Restoring the dignity of staphylinids everywhere
Longtime readers of the original, largely-defunct American Beetles may recollect a series of posts back in the day, focusing on strange and horrifying things that beetles do. One of the best examples, of course, is the demure and lovely (also wingless and eyeless) leiodid Platypsyllus castoris, a beetle so weird it was once placed in its own order (and for a long time, its own family).
Platypsyllus, also known as the “beaver beetle,” is an obligate ectoparasite of (yes) beavers. It is also the only beetle demonstrated (by Wood, 1965) to be a genuine parasite of mammals; species in a number of other beetle families are phoretic on mammals, meaning that they cruise around enjoying a free ride, be it for purposes of protection, dispersal, or (in the case of the delightful South American staphylinid Amblyopinus) feeding on various smaller arthropod parasites of the vertebrate host.
Ashe and Timm (1987) noted that Amblyopinus seems to enjoy a mutualistic relationship with its host, the Mexican volcano mouse: when placed on a non-host rodent species, the beetles were immediately scratched off and frequently eaten. Other noted mammal-phoretic beetles include several rodent- (or desman-) associated leiodid genera, the amblyopinine staphylinids Myotyphlus and Edrabius, and the erotylid Loberopsyllus, which to my understanding is found only on hamsters.
What you should know is: I was looking up some references on inquiline and phoretic habits in staphylinoids the other day, and came across what might be the greatest staphylinoid paper ever written.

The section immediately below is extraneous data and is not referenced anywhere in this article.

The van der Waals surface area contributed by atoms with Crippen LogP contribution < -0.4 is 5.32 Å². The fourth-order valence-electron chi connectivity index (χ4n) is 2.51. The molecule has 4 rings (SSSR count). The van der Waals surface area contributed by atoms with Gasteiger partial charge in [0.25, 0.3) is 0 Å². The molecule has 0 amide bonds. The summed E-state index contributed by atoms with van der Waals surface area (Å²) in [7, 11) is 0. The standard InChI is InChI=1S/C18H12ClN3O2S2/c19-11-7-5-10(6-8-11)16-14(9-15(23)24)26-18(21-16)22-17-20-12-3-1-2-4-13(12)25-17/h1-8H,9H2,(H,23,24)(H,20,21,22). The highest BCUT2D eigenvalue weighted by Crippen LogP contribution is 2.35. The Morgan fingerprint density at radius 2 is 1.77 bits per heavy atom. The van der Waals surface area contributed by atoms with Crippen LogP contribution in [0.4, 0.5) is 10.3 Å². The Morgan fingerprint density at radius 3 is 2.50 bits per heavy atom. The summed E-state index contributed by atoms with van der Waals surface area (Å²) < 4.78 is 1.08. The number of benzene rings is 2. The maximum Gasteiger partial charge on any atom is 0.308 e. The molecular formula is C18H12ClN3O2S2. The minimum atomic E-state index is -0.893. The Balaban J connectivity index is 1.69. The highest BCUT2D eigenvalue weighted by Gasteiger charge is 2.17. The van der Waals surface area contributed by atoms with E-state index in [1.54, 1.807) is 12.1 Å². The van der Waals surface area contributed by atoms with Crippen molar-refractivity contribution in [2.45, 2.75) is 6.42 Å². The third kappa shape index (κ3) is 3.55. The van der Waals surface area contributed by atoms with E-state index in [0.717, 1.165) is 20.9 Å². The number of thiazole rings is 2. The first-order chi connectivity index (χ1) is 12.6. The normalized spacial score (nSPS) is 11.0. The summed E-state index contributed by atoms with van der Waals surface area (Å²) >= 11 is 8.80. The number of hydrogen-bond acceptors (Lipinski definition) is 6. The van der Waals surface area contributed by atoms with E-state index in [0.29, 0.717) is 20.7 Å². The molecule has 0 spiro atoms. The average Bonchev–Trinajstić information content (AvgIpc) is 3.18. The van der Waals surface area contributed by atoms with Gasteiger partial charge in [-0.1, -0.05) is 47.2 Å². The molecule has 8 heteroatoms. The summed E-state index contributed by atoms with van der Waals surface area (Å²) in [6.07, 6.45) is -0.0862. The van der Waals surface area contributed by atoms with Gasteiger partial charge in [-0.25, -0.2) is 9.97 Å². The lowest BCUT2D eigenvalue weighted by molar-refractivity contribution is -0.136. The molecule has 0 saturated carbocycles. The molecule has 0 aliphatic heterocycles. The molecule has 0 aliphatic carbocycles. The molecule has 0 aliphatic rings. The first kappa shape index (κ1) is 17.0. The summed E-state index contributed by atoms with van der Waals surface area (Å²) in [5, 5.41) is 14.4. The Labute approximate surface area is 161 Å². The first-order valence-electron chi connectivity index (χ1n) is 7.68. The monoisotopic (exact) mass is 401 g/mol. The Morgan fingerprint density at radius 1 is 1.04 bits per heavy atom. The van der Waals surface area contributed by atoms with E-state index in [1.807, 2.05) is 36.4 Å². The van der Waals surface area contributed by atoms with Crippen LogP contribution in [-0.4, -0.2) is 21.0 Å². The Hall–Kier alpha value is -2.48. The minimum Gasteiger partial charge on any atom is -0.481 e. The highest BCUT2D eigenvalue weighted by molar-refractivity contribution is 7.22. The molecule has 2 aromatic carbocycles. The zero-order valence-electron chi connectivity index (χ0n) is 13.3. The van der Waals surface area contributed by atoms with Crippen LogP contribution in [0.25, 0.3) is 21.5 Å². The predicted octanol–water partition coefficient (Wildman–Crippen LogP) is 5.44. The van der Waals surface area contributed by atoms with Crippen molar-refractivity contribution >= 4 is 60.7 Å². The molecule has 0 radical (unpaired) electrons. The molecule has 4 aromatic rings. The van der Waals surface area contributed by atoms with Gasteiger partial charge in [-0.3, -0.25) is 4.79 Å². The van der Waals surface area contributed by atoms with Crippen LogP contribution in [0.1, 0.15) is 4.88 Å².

This indignant article takes to task the idea that the hapless staphylinid Myotyphlus is a true parasite of rats. This is thanks to “personal communications” from a vigilant rodent researcher, who (after conducting deeply personal investigations of “2,000 Rattus assimilis“) reveals the following:
Obviously, this captures the imagination. Being phoretic on mammals may be old hat for staphylinids, but: anus specialists? That’s news to me. You’ve probably heard of the South American scarabs who specialise on sloth dung; in order to colonise the dung whilst it’s still fresh and malleable, they ride around on the sloth, perpetually vigilant for the next deuce to drop. I have also heard rumours of Australian Onthophagus, another scarab, being discovered in shocking abundance on the nether regions of kangaroos. This kind of behaviour may be acceptable for scarabs, but I was surprised to hear about staphs stooping to this particular level.
Anyhow, Hamilton-Smith and Adams would like you to know that Myotyphlus has since been found living wild and free in subterranean mounds of bat guano, and is therefore IN NO WAY an obligate ectoparasite, nor indeed a parasite at all. I think I speak for all staphylinoid enthusiasts when I say I shall breathe slightly easier knowing that Myotyphlus is no obligate associate but merely a facultative inhabitant of the rat anus microhabitat.
Ashe, J. S., and Timm, R. M. 1987. Probable mutualistic association between staphylinid beetles (Amblyopinus) and their rodent hosts. Journal of Tropical Ecology 3:177-181.
Wood, D. M. 1965. Studies on the beetles Leptinillus validus (Horn) and Platypsyllus castoris Ritsema (Coleoptera: Leptinidae) from beaver. Proceedings of the Entomological Society of Ontario 95: 33-63.